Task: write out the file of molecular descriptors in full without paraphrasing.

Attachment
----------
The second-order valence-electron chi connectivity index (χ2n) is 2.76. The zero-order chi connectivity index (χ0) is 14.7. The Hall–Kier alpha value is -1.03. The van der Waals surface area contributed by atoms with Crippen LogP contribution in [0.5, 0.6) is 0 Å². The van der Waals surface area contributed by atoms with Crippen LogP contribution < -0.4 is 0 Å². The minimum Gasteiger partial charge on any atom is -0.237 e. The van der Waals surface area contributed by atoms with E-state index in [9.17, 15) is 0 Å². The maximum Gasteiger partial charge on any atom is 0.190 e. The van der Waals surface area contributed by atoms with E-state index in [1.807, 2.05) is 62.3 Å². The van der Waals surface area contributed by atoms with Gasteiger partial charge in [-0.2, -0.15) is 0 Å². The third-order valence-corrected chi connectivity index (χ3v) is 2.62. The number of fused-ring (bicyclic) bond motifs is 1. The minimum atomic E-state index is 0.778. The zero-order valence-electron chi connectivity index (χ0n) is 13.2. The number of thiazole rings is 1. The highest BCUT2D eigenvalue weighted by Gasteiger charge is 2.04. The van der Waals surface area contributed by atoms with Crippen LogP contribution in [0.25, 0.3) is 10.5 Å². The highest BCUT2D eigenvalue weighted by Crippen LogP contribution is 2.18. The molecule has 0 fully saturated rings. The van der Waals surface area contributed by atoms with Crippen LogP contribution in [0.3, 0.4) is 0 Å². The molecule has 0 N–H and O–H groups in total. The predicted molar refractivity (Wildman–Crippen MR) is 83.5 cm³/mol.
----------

The second-order valence-electron chi connectivity index (χ2n) is 2.76. The zero-order chi connectivity index (χ0) is 14.7. The Hall–Kier alpha value is -1.03. The van der Waals surface area contributed by atoms with Crippen LogP contribution in [0.5, 0.6) is 0 Å². The van der Waals surface area contributed by atoms with Crippen LogP contribution < -0.4 is 0 Å². The minimum Gasteiger partial charge on any atom is -0.237 e. The van der Waals surface area contributed by atoms with E-state index in [9.17, 15) is 0 Å². The maximum Gasteiger partial charge on any atom is 0.190 e. The van der Waals surface area contributed by atoms with E-state index in [1.807, 2.05) is 62.3 Å². The van der Waals surface area contributed by atoms with Gasteiger partial charge in [-0.2, -0.15) is 0 Å². The third-order valence-corrected chi connectivity index (χ3v) is 2.62. The number of fused-ring (bicyclic) bond motifs is 1. The minimum atomic E-state index is 0.778. The zero-order valence-electron chi connectivity index (χ0n) is 13.2. The number of thiazole rings is 1. The highest BCUT2D eigenvalue weighted by Gasteiger charge is 2.04. The van der Waals surface area contributed by atoms with Crippen LogP contribution in [0.25, 0.3) is 10.5 Å². The highest BCUT2D eigenvalue weighted by Crippen LogP contribution is 2.18. The molecule has 0 fully saturated rings. The van der Waals surface area contributed by atoms with Crippen LogP contribution in [0.3, 0.4) is 0 Å². The molecule has 0 N–H and O–H groups in total. The predicted molar refractivity (Wildman–Crippen MR) is 83.5 cm³/mol.